Lower Your Costs by Adopting an Employee Wellness Policy
by Charlotte Dickson
Students who participated in the 2008-09 Youth In Government program celebrate their achievements.
Charlotte Dickson is campaign director of the Healthy Eating, Active Living (HEAL) Cities Campaign and can be reached at CD@PublicHealthAdvocacy.org. For more information about the campaign, visit www.HealCitiesCampaign.org.
Imagine employees’ health insurance premiums actually decreasing and employees taking fewer sick days, becoming healthier and improving their morale. These outcomes are within reach as California cities join the burgeoning workplace wellness movement by implementing wellness policies and practices in their daily operations. Extensive research demonstrates the benefits of investing in employee wellness.1,2,3
Health-care costs impose an increasing burden on city budgets, and obesity and physical inactivity cost California $41 billion annually.4 As a result, cities are turning to programs like the Healthy Eating Active Living (HEAL) Cities Campaign — a joint project of the League, the Cities, Counties and Schools Partnership and the California Center for Public Health Advocacy — for ideas to improve employee health. A 2008 HEAL Cities Campaign survey found that cities are eager to lower health-care costs by introducing health incentives and employee wellness policies.
Nutrition and exercise are two leading components of health that cities can affect in their role as employers. Because employees spend a significant amount of time at work, it makes sense to introduce programs that make it easier for them to eat healthier food and increase their activity levels.
The HEAL Cities Campaign has drafted the following recommendations that cities can adapt for their workplace.
Adopt an Employee Wellness Resolution
A city council resolution or mayor’s executive order can set the stage for wellness policies and practices. The HEAL Cities Campaign sample resolution includes specific policy goals in several areas of employee wellness. Since August 2009, the cities of Cathedral City, Davis, Desert Hot Springs, Fowler, Irvine, La Mesa, Mountain View, Rancho Cucamonga, Sanger, San Leandro and West Sacramento have adopted employee wellness resolutions. In San Francisco, a mayoral executive order requires that employee wellness be included in all department mission statements and operational plans. The HEAL Cities Campaign sample resolution text is available at www.HealCitiesCampaign.org/policies.html.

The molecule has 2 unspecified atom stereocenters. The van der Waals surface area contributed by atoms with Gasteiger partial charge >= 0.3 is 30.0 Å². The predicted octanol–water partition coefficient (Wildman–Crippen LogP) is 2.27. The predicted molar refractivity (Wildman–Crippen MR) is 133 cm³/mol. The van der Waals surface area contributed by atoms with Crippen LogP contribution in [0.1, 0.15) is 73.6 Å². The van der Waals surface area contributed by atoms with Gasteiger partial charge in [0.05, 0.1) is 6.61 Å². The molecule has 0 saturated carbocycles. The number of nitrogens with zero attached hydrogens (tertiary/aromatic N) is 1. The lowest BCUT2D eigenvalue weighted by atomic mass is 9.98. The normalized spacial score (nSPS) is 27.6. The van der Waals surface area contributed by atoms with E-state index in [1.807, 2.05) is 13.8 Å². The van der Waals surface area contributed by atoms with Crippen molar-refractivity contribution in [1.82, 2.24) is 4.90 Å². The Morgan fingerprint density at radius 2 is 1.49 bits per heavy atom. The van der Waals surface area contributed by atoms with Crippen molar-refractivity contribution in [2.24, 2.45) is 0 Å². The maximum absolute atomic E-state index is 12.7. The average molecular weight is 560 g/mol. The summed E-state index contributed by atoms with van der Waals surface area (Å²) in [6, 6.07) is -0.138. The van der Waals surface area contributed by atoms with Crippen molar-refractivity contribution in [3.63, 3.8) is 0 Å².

Implementing Health Breaks
Employees can reap meaningful health benefits from even one daily 10-minute physical activity break. Proven benefits include improvements in blood pressure, mood states, attention span and other clinical measures.5 The University of California, Los Angeles, has implemented a program called Instant Recess, which gives employees who choose to participate 10 minutes of paid time daily for moderate physical activity. The program has reduced employee illness, injury and lost workdays and has increased productivity.6 Orange County is implementing the program, and the City of Duarte employs Instant Recess at every city council meeting. The San Francisco Public Works Department provides a daily paid stretch warm-up for its general services employees. Many cities are providing health breaks by offering on-site classes. The City of Thousand Oaks has an award-winning employee wellness program that uses free and low-cost resources it coordinates with community partners.